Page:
Judge Racanelli in his Delta decision (US v. State Water Resources Control Board, 227 Cal Rpt 161- 1986) understood that preserving and protecting water quality stretches the water supply and protects beneficial uses. Protecting beneficial uses is a State Board obligation. The term “beneficial uses” means beneficial to the appropriator and water contractor and not harmful to trust resources, other beneficial uses, and values. Water uses and activities that are consistent with the public trust are encouraged. Uses that do not protect the public trust or that destroy beneficial uses (for example water quality) are not consistent with the public trust.
Preserving and protecting water quality is critical to the productivity of water as a ecosystem and a commodity for domestic and industrial uses. Unlike soil, which can be built up over time, water can’t be built, water quality can be improved, but only at great cost.
It is with this understanding that a water right holder or a land manager using contract water has an obligation (bonded if necessary for that obligation) to secure for the rest of us the right to use that water and land in the future for beneficial uses. Down stream water right holders have the right to expect water quality that will support beneficial uses including populations of salmon and steelhead trout, Delta smelt, other fishes and wildlife and their support habitats.
Water quality problems exist when there is the failure to provide water of sufficient quality or quantity to protect or enhance an ecosystem, its resources, beneficial uses and ecological values. There is ample evidence, some collected under State Board contracts, that the goals of the Clean Water Act and the Porter-Cologne Act are not being met in some Central Valley waters and waterways because fish and wildlife as well as their habitats, and the swimmable and fish able waters and public use are impacted by poor water quality. Selenium, boron, trace elements and agricultural chemicals (pesticides and fertilizers) continue to impact aquatic ecosystems resulting in reduced or failed reproduction of selected fish and wildlife species. That death and deformities to fish and wildlife continues and ecosystem diversity is being reduced. Incidences of abnormalities (17 percent and 21 percent) in the San Joaquin River and lower tributaries is greater than the 2 percent above which is an indicator of impaired conditions (Dubrovsky -1998). Public health advisories have been issued warning people about eating fish or waterfowl that may contain high levels of selenium, trace elements, agricultural chemicals and pesticides. Mercury is long time public health concern in many Northern and Central California rivers, streams and reservoirs. Many other public trust interests and uses were and are being degraded or destroyed. In the San Joaquin Valley many public land managers do not recommend water contact recreational uses of Valley waters (Smith-1996 and 2008).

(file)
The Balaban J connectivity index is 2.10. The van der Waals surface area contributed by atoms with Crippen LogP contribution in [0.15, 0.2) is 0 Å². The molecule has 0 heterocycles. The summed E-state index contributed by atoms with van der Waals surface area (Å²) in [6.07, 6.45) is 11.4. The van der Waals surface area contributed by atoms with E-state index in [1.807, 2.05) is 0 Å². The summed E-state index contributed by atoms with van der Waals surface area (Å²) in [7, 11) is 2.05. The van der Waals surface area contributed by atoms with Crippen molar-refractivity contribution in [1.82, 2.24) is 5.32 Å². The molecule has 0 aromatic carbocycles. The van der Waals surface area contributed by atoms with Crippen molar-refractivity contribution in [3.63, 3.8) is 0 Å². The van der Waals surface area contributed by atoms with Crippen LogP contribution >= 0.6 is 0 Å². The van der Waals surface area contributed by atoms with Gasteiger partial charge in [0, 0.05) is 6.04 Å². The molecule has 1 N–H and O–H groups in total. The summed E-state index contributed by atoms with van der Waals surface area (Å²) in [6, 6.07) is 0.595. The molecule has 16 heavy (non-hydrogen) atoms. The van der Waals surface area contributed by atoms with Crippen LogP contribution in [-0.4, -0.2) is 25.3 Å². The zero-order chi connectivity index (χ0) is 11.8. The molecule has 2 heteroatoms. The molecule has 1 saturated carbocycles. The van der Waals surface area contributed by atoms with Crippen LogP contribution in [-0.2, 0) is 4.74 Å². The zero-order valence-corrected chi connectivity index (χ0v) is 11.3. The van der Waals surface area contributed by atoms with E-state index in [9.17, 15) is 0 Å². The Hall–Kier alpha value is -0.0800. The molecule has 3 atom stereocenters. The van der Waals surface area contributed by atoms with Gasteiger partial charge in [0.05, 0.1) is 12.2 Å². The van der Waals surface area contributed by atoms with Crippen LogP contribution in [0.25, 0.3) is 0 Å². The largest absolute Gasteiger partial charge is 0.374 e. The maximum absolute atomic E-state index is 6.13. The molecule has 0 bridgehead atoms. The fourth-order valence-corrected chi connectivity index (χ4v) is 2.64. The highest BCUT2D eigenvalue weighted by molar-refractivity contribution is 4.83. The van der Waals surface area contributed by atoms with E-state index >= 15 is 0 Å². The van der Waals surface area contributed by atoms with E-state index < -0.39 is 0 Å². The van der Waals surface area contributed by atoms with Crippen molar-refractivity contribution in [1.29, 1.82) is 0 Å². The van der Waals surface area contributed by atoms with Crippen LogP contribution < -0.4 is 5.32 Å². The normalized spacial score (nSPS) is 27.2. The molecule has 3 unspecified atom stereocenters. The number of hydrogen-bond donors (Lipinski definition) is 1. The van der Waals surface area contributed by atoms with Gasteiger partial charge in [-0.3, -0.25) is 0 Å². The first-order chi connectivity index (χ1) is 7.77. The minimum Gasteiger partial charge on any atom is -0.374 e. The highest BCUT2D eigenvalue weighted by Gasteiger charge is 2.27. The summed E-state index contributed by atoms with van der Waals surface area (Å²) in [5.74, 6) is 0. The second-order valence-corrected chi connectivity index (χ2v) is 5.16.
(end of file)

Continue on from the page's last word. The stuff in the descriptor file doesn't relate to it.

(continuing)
Setting water quality standards via Total Maximum Daily Loading (TMDL) has been the Regional Board’s method of controlling pollution, one substance at a time. The synergistic effects of the “one chemical impacts” are hard to analyze or determine impacts, even in a laboratory setting. Multiple agricultural chemicals, natural and man assisted salts and sediment load carry many agricultural chemicals. Chemicals and trace elements accumulate in the tissues of fish and wildlife via the food chain. One such metal is selenium, because of its characteristics, toxicity, persistence in the environment, to bio-accumulate and its mobility, a little bit of it goes a long way. Meeting TMDL for selenium, by itself, is not an indicator of good water quality because organisms bio-accumulate selenium to many times the concentration level in the surrounding water. A slight increase of selenium in the surrounding environment can cause a disproportional increase of selenium in organisms, rapidly crossing the safe threshold from benign nutrient to a deadly toxin.
The Violation of law, the Public Trust Doctrine or Public Nuisance law
Public nuisance law can protect the public against unreasonable interference with public rights, resources, uses and values. Public nuisance typically involves public officials and the exercise of the state's police powers. Public nuisance encompasses pollution of land, air and water as public interests are affected and especially where public health and safety are involved (Lin- 2012).
The public trust doctrine involves resources, uses and values that are so important to society that they can not be privately held in clear title. Historically it was air, the sea, running water and the shores of the sea, fish and wildlife. The Marks v. Whitney (1971) decision expanded the definition of the tidelands trust beyond traditional purposes to include the preservation of those lands in their natural state as open space and as environments which provide food and habitat for birds and marine life and which favorably influence the scenery of an area. Today public trust protection includes lakes, the smallest rivulets, vast marshlands; the food web of the ocean, rivers, lakes and streams; groundwater, ecological aspects and numerous uses and values enjoyed by people (Audubon -1983).